Thank You!

You Rock!

Every contribution makes a big difference. Thank you so much for helping SELC build strong communities, promote justice and sharing, and grow the movement for more just and resilient local economies.

If you ever have any questions about your contribution, please contact Chris Tittle at [email protected]. Thanks! 

Showing 60 reactions

  • adrian roman
    commented 2024-05-20 11:58:24 -0700
    The resources SELC provides have been critical in supporting the cooperatives I work with and am a part of! Always a great trusted resource. Thank you
  • Daniella Preisler
    commented 2024-05-19 23:41:35 -0700
    SELC has been a support, it has inspired me to do the work that I do and to question everything, including the law in the sense that just because it is written by people who have studied to write the laws that does not mean it is not led by a cruel system that it can be unfair and that we can change what is written and advocate for laws that are for everyone.

    I believe SELC’s work is fundamental not only for the cooperative ecosystem but also for the new economy, to support all of us to make this a better society to live in.
  • David Peattie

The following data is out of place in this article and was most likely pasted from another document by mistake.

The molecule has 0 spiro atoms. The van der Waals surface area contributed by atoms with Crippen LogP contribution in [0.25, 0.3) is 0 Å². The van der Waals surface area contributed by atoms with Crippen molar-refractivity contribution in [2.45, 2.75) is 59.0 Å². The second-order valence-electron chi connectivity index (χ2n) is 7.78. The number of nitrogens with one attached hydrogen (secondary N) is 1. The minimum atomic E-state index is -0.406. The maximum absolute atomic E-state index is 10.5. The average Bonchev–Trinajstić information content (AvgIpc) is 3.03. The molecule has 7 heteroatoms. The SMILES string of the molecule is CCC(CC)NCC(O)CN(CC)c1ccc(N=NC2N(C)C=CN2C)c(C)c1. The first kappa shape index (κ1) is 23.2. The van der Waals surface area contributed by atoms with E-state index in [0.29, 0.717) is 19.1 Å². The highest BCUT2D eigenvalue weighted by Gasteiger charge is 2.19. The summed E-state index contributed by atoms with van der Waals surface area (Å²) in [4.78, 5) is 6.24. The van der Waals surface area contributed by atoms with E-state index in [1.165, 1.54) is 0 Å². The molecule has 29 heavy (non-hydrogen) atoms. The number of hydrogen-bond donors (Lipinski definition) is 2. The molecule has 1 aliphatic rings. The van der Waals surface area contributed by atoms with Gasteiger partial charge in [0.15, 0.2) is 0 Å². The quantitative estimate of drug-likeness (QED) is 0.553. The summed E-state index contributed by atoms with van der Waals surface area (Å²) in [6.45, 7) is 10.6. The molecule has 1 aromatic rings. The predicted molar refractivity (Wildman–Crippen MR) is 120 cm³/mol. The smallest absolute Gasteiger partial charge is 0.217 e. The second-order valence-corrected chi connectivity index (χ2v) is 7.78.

commented 2022-05-03 09:07:38 -0700
    So supportive of the Bay Area Mutual Aid coalitions and all the disparate mutual aid groups that are a part of it!
  • Mala Nagarajan
    commented 2021-09-17 07:03:16 -0700
    You all are awesome! Thank you for all the resources you make publicly available and the thought leadership.
  • Fay Strongin
    commented 2021-09-17 06:53:51 -0700
  • Jeanette Monsalve
    commented 2021-09-02 10:11:49 -0700
    SELC has helped train Mama Sana Vibrant Woman to become a worker self directed non profit and has been our guide in creating a playbook for just and equitable internal practices that align with our vision and work!
  • Kate Sassoon
    commented 2021-08-25 12:35:53 -0700
    I’ve been a fan and collaborator with the SELC since it was but a gleam in Janelle’s eye – and it has been a pleasure and a privilege to watch the waves of their work ripple out through our community, and leave behind them a more just, sustainable, and equitable economy!
  • Stann Whipple
    commented 2020-10-20 17:13:11 -0700
  • Frank Kapzynski
    commented 2020-10-13 14:03:02 -0700
    It has helped me practically with the conceiving a cooperative sustainable community.
  • Carolyn North
    commented 2020-04-07 21:46:22 -0700
    SELC has made it legally possible for me to donate, rather than sell, my home of 56 years, so that it can be managed by PREC as affordable housing for local artists who staff the DESTINY ARTS CENTER.
  • John Root
    commented 2020-01-11 05:35:44 -0800